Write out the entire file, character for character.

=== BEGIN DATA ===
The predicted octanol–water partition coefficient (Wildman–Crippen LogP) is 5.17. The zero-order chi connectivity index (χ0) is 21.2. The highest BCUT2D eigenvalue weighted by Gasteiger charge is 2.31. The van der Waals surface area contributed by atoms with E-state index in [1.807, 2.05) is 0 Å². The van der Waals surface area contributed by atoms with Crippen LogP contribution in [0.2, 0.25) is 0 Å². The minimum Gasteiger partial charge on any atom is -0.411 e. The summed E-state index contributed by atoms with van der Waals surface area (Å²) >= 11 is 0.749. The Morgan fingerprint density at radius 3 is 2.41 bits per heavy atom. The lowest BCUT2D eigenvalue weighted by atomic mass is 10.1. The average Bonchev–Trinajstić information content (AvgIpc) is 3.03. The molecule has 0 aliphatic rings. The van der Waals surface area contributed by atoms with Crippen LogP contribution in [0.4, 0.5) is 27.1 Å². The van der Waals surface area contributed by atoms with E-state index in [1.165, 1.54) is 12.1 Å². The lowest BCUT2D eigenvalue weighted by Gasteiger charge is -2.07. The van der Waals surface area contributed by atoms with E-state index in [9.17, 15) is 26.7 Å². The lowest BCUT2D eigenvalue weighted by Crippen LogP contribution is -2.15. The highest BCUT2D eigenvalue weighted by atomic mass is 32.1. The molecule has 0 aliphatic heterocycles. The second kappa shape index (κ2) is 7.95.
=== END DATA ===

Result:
The predicted octanol–water partition coefficient (Wildman–Crippen LogP) is 5.17. The zero-order chi connectivity index (χ0) is 21.2. The highest BCUT2D eigenvalue weighted by Gasteiger charge is 2.31. The van der Waals surface area contributed by atoms with E-state index in [1.807, 2.05) is 0 Å². The van der Waals surface area contributed by atoms with Crippen LogP contribution in [0.2, 0.25) is 0 Å². The minimum Gasteiger partial charge on any atom is -0.411 e. The summed E-state index contributed by atoms with van der Waals surface area (Å²) >= 11 is 0.749. The Morgan fingerprint density at radius 3 is 2.41 bits per heavy atom. The lowest BCUT2D eigenvalue weighted by atomic mass is 10.1. The average Bonchev–Trinajstić information content (AvgIpc) is 3.03. The molecule has 0 aliphatic rings. The van der Waals surface area contributed by atoms with Crippen LogP contribution in [0.4, 0.5) is 27.1 Å². The van der Waals surface area contributed by atoms with E-state index in [1.165, 1.54) is 12.1 Å². The lowest BCUT2D eigenvalue weighted by Gasteiger charge is -2.07. The van der Waals surface area contributed by atoms with E-state index in [9.17, 15) is 26.7 Å². The lowest BCUT2D eigenvalue weighted by Crippen LogP contribution is -2.15. The highest BCUT2D eigenvalue weighted by atomic mass is 32.1. The molecule has 0 aliphatic heterocycles. The second kappa shape index (κ2) is 7.95.